Teaching Kids Mahjong

Date:  Dec 31, 2016

I first picked up Mahjong when I was in P6.

I just transferred from Kuen Cheng (2) PS in Kuala Lumpur to Foon Yew (2) PS in Johor Bahru that year.  And one of the classmates was one talent in Mahjong, so, she taught all of us the classmates how to play mahjong.  So, I since picked up Mahjong at a very young age.  If I can learned mahjong at such young age, why not introduce to the kids when they are young age.  But for Kay Kay, at P2, it is a bit young.  hahaha

Hey boys, you don’t play mahjong this way!!!


So, what do we know about mahjong?

Mahjong can help you to train your brain.  So that when you old, you won’t get dementia.

That is probably one of the biggest excuse for people to play mahjong.

Mahjong is a game of probability, risk and math and memory.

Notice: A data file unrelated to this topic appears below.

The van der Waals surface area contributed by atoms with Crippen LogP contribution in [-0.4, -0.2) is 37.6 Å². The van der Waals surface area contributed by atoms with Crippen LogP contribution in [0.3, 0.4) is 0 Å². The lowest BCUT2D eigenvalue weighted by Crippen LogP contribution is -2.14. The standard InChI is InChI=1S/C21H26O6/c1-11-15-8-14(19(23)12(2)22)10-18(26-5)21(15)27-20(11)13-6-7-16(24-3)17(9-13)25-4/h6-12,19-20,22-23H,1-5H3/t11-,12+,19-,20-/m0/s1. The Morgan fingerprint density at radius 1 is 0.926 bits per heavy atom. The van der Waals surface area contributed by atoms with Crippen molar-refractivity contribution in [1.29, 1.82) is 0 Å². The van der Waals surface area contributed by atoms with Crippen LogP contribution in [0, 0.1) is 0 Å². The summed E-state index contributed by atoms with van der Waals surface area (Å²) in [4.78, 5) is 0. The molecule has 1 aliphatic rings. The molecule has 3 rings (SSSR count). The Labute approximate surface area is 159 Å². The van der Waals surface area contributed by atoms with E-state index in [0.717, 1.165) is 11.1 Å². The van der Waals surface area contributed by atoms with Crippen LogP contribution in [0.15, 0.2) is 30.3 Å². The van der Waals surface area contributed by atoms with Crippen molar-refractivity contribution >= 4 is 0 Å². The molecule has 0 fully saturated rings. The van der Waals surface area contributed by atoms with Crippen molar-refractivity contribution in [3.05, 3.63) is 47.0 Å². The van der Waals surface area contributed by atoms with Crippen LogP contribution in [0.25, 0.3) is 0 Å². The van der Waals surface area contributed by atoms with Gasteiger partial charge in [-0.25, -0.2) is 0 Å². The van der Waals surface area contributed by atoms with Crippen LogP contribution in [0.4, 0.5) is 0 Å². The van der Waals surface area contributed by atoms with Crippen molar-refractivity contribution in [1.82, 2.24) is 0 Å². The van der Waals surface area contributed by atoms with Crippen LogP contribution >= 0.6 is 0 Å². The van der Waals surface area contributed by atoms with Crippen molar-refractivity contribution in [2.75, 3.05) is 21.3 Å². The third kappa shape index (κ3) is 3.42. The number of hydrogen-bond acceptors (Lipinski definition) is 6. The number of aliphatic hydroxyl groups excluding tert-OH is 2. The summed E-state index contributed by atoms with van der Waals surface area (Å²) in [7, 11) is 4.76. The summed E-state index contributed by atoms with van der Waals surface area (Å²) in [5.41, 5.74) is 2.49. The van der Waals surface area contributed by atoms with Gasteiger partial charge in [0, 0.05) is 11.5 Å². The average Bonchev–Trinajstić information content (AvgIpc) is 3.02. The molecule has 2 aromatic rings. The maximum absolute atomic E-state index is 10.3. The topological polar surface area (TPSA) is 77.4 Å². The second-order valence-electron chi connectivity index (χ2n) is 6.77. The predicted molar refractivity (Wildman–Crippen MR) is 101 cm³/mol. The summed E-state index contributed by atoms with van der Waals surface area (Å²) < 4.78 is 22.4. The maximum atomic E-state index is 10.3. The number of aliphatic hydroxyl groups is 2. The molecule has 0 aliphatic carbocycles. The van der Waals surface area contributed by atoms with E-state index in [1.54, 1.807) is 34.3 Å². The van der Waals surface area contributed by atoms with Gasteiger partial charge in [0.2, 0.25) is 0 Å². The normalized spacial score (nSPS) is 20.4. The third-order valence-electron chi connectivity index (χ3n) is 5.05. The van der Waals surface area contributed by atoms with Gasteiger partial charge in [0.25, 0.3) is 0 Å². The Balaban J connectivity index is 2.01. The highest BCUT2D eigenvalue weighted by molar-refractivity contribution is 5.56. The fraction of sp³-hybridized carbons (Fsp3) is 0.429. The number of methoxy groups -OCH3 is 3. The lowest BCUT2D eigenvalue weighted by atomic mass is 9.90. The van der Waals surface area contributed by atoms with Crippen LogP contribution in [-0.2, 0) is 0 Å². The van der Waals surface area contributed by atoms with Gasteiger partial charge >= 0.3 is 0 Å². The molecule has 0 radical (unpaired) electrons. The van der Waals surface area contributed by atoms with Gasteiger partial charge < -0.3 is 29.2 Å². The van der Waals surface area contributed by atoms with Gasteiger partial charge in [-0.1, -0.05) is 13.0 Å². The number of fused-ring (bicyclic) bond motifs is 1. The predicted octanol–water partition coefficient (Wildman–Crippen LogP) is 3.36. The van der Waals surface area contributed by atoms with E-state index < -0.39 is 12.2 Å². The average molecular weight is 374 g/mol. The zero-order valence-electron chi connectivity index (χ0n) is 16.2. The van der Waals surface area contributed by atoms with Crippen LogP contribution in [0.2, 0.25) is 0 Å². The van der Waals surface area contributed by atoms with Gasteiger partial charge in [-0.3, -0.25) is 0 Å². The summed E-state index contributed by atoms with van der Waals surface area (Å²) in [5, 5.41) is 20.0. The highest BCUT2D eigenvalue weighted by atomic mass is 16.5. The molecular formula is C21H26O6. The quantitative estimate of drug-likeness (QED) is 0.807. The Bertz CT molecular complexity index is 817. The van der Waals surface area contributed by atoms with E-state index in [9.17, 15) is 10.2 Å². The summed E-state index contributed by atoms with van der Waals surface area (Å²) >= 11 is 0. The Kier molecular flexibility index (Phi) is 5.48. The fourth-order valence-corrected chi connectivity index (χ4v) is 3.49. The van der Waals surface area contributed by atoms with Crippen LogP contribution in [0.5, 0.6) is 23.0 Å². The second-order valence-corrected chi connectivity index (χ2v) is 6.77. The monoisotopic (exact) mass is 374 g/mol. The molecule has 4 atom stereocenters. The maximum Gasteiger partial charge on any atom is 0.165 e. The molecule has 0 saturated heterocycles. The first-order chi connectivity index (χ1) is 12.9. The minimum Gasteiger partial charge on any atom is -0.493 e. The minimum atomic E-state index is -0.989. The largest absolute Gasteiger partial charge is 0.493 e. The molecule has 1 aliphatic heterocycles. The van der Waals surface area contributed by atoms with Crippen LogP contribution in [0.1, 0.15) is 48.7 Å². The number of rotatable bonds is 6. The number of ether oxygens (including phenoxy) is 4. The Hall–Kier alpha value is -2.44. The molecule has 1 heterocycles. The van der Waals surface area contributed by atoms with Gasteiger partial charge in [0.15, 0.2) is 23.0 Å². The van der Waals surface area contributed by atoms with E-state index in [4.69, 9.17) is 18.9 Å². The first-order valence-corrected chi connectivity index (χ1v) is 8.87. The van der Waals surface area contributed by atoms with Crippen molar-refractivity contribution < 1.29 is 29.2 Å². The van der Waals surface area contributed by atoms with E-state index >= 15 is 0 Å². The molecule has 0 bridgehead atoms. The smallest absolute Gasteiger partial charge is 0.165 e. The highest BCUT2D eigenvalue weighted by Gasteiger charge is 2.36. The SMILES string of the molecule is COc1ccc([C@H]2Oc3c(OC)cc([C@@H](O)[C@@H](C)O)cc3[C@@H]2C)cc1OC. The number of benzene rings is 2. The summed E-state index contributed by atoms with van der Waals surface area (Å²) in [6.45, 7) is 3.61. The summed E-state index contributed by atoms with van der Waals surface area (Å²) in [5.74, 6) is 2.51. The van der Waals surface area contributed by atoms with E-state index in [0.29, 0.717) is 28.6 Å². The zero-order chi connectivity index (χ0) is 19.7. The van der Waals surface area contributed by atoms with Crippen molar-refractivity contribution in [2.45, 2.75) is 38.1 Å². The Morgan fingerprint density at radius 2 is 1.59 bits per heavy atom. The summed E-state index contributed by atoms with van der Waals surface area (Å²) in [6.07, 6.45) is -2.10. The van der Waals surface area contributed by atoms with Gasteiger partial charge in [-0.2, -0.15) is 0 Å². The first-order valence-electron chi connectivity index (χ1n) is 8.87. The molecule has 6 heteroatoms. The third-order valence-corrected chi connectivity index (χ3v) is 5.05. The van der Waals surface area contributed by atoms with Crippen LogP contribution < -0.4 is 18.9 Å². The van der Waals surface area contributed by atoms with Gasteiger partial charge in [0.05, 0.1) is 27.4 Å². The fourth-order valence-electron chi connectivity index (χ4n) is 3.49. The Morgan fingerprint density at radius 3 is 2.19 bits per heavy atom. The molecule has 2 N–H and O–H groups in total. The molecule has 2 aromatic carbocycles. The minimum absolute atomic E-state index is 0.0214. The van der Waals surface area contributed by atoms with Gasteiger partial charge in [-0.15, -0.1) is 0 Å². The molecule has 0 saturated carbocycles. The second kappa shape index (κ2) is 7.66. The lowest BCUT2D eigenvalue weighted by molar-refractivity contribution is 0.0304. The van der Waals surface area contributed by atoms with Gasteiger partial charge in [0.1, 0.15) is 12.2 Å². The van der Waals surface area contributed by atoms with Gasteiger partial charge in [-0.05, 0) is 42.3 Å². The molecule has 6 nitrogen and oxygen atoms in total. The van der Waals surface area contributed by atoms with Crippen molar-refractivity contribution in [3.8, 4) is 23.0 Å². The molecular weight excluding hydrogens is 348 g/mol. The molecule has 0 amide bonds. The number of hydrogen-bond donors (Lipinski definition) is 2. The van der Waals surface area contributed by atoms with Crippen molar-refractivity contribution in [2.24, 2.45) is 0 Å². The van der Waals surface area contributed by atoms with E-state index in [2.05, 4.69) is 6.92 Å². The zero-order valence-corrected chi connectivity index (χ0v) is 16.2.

You can count probability.  There is always risk, as others might win big.  It is a bit of math as you need to count the cards.  And you have to memorise what cards your friends played too.  So, it is a very nice game.


So, on their first introduction class.  They learned the tiles.

They learned they have to do 4 sets (either Eat or Pong) and a pair of “eyes”.

We also played “Open Book” mahjong a few rounds to see what cards other people have and how to play it.

I must say the kids really picked up fast.


So. for the first time ever, during the LWPS (the kids’ preschool last time) grand new year party, I placed a table there.  And some older siblings actually sit down and played with the adults that day.


And of course, one thing we always teach the kids is…

  1. you can play Mahjong, but don’t make it an addict.  The kids by now should know clearly what is addiction.  i.e. asking for iPhone and play Pokemon Go! every now and then is an addiction.
  2. Next we teach the kids what is gambling, why gambling is not good.  We openly discuss issues where rich people become poor people and their reason.  There are two casinos in Singapore, so, we need to teach the kids from young about gambling, the right and don’t dos.


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